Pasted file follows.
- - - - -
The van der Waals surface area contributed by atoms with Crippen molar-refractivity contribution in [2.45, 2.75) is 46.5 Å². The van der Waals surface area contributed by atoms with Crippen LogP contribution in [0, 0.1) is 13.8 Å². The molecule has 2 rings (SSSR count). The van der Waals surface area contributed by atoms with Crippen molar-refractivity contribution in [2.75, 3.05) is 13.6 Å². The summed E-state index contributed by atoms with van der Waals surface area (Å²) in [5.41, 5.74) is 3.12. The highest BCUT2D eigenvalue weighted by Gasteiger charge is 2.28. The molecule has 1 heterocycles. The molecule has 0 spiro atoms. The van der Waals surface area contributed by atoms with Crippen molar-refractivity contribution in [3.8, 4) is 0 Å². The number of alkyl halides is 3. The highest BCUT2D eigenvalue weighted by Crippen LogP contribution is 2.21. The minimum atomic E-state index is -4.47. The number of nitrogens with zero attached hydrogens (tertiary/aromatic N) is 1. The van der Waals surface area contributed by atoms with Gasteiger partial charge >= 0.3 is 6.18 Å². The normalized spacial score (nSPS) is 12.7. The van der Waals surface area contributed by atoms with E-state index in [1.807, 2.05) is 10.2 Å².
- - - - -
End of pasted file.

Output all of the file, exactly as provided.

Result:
The van der Waals surface area contributed by atoms with Crippen molar-refractivity contribution in [2.45, 2.75) is 46.5 Å². The van der Waals surface area contributed by atoms with Crippen LogP contribution in [0, 0.1) is 13.8 Å². The molecule has 2 rings (SSSR count). The van der Waals surface area contributed by atoms with Crippen molar-refractivity contribution in [2.75, 3.05) is 13.6 Å². The summed E-state index contributed by atoms with van der Waals surface area (Å²) in [5.41, 5.74) is 3.12. The highest BCUT2D eigenvalue weighted by Gasteiger charge is 2.28. The molecule has 1 heterocycles. The molecule has 0 spiro atoms. The van der Waals surface area contributed by atoms with Crippen molar-refractivity contribution in [3.8, 4) is 0 Å². The number of alkyl halides is 3. The highest BCUT2D eigenvalue weighted by Crippen LogP contribution is 2.21. The minimum atomic E-state index is -4.47. The number of nitrogens with zero attached hydrogens (tertiary/aromatic N) is 1. The van der Waals surface area contributed by atoms with Gasteiger partial charge >= 0.3 is 6.18 Å². The normalized spacial score (nSPS) is 12.7. The van der Waals surface area contributed by atoms with E-state index in [1.807, 2.05) is 10.2 Å².